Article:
The future is friendly: making the link between innovation and CSR

By Helen Goodland

Construction InnovationInnovation is a hot topic these days but it has generally been discussed in the context of hardcore technology. But investing in innovation has a softer side and the results can have a far greater impact on bottom line than buying the latest gadget. 

Re-thinking business approaches in order to compete effectively involves getting to grips with those hard-to-pin-down issues such as corporate social responsibility. 

There is a large body of evidence that demonstrates companies do well by doing good. For example, attracting and retaining skilled, technologically-savvy millennials means that your company must be cooler, friendlier, and more passionate about what you do than the competition. And it doesn’t end there – not only do they demand opportunity and respect, but they want to know what your company stands for. 

At the same time, forward-looking owners are starting to demand more from their suppliers in the form of ethical purchasing requirements and social procurement. They want to know they are buying from companies that treat their workers fairly and treat the planet with respect.

The Canadian Construction Association recently adopted a Corporate Social Responsibility (CSR) policy statement which says, “Canadian Construction Association (CCA) recognizes that corporate social responsibility (CSR) is a rapidly evolving issue and affects companies differently depending on their size, location and specialization. CCA recognizes the importance of CSR, and encourages companies to voluntarily undertake initiatives that enable them to operate in an economically, socially, and environmentally sustainable manner.”

Many construction companies have their own CSR policies but the challenge is how to demonstrate those commitments in a way that is meaningful and visible to employees, owners, communities, and society at large. Construction companies in the UK have taken matters into their own hands and developed a program for industry by industry.

The UK’s Considerate Construction Scheme aims to improve the image and perception of the construction industry by seeking sustainable solutions, minimizing waste, and effectively using resources within the industry. It offers an intriguing model for B.C. companies seeking to set themselves apart in a very competitive world.

Set up by construction industry leaders as a non-profit independent organization in 1997, the Considerate Construction Scheme is designed to encourage best practices beyond statutory requirements. Supported by government, the UK’s construction industry has pledged to continuously gain a positive image. Companies are encouraged to register all relevant construction activity under the Considerate Construction Scheme. 

The opt-in program provides monitoring of registered websites, companies, and suppliers and transparently displays posters around construction sites where name, telephone, and site manager contacts are clearly displayed. A prominently-displayed 1-800 number provides a 24/7 response to project neighbours should they have any questions or experience anything untoward.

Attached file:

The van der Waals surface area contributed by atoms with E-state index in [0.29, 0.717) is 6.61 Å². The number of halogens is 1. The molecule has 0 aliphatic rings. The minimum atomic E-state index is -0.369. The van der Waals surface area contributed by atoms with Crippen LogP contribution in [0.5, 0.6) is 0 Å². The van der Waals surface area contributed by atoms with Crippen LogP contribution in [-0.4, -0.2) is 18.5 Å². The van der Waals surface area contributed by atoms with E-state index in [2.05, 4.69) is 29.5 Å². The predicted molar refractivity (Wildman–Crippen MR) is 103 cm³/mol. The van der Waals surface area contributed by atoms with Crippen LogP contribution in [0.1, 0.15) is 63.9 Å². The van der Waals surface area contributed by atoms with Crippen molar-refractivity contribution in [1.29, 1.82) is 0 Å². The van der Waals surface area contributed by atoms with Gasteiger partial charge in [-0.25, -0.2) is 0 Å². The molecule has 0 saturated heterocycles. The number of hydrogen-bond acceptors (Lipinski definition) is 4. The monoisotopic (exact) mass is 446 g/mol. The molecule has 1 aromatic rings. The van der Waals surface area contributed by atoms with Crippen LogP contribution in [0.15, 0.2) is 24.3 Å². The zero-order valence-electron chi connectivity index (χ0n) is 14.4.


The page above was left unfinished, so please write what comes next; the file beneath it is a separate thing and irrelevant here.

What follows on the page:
In an effort to improve the construction industry’s image, the UK scheme has been tackling issues such as occupational cancers, mental health, safety, best practice sharing, and apprenticeship training. The website (www.ccscheme.org.uk) is an extensive best-practice guide that supports workers at all levels as they navigate sustainable and ethical solutions to real-life situations. Awards are offered to companies with the best records of performance.

Companies that sign up to join the Considerate Construction Scheme are bound by a Code of Considerate Practice, which is comprised of the following:

  • Considerate constructors seek to improve the image of the construction industry by striving to promote and achieve best practice under the Code.
  • The Code of Considerate Practice outlines the Scheme's expectations and describes those areas that are considered fundamental for registration with the Scheme.
  • The Code is in five parts. Each section of the Code contains an aspirational supporting statement and four bullet points, which represent the basic expectations of registration with the Scheme. 
  1. Care about appearance
  2. Respect the community
  3. Protect the environment
  4. Secure everyone's safety
  5. Value their workforce
  • The Code of Considerate Practice applies to all registered sites, companies, and suppliers regardless of size, type, or location.

Currently, there is no such scheme in Canada but such a program would lend consistency and transparency to both contractors and owners. However, B.C. is generally ahead of the game when it comes to embracing sustainability. Embracing such a scheme would positively reinforce the industry’s position as a forward-looking, fair, tolerant, and just place to work and conduct business. Hopefully, it is not too long before such a program emerges on this side of the Atlantic.

In the meantime, support is at hand for B.C. businesses in the form of innovation bootcamps that will help businesses uncover and develop the value that lies in investing in innovation, including CSR.


Helen Goodland, RIBA, MBA, is principal of Brantwood Consulting and co-founder of Building Technology Innovations. She recently completed the B.C. Construction Innovation Project for the B.C. Construction Association. She serves on the Canadian Construction Association’s CSR Taskforce and is chair of the United Nations Sustainable Building and Climate Initiative’s Materials Technical Advisory Committee.


This article first appeared in the Spring 2017 issue of SICA's Construction Review Magazine. To read the entire magazine click here.

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